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BNZ Daily Markets Wrap and Strategy

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Fuseworks Media
Fuseworks Media


The NZD had the dubious honour of being the biggest ‘winner’ from Friday’s disappointing US employment report (see Majors). The ½ cent bounce back to 0.8000 brought last week’s gains in the NZD/USD to 3.5%. NZD/JPY, meanwhile, surged almost 4.5% through last week and, following Tokyo’s successful Olympics bid, has opened another ¾ figure higher around 80.00 this morning.

Last week’s NZD/USD gains have largely eliminated the "cheap" valuation status previously assigned to the currency by our short-term valuation model. The model currently estimates a short-term NZD/USD ‘fair-value’ range of 0.8000-0.8600. This suggests fundamentals will provide no impediment to further NZD/USD appreciation in the event USD selling continues this week.

This week’s Chinese data may end up being NZD supportive too, if further signs of a stabilisation and/or recovery shine through. August inflation figures today (2.6%y/y expected), will be followed by industrial production (9.9%) and retail sales (13.3%) numbers tomorrow.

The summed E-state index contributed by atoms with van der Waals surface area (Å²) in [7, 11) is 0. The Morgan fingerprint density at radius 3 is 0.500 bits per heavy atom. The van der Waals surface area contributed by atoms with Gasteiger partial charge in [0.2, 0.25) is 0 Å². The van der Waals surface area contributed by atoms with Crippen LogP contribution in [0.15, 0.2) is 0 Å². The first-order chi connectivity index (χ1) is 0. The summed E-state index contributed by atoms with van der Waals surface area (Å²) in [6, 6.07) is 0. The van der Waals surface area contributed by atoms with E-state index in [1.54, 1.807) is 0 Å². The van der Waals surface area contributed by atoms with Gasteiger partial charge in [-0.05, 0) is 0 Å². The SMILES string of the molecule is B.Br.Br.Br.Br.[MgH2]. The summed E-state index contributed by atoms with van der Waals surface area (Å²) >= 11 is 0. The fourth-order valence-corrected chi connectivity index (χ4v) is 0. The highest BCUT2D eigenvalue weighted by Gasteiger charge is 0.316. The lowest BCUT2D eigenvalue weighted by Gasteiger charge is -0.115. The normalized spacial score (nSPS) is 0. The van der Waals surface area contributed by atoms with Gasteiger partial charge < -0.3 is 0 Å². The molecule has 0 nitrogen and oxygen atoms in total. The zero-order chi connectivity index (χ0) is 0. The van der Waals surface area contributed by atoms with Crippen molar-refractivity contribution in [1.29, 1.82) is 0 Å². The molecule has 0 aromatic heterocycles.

In contrast to the above, upcoming local events may weigh on the NZD. Last week’s partial indicators have left us even more wary of a weak or even negative Q2 GDP print (data due 19 Sep). We’ve shaved our point forecast down to 0.2%q/q, with downside risk.

Key for this Thursday’s RBNZ Monetary Policy Statement is the extent to which the Bank rails against market pricing. The June MPS, recall, signalled no OCR hikes until Q3 of next year. The market now has almost 100bps priced by then, with the first hike fully priced for March. Yes, there are plenty of positives for the RBNZ to acknowledge (dairy cash, buoyant confidence, a currency 3% below previous Bank forecasts), but we wouldn’t be surprised if Governor Wheeler attempt to roll out his own brand of ‘forward guidance’. This could weigh on the NZD through a lower NZ-US interest rate differential.

The net of all this leaves us fairly comfortable with the idea the 0.7700-0.8100 range will continue to contain the NZD/USD in the near-term. We doubt a break of 0.8100 would extend beyond 0.8300. For today, as well as the Chinese numbers, keep an eye out for local manufacturing data (due 10:45am) and Japanese BoP and GDP figures (due 11:50 NZT, 1.0%q/q expected for GDP).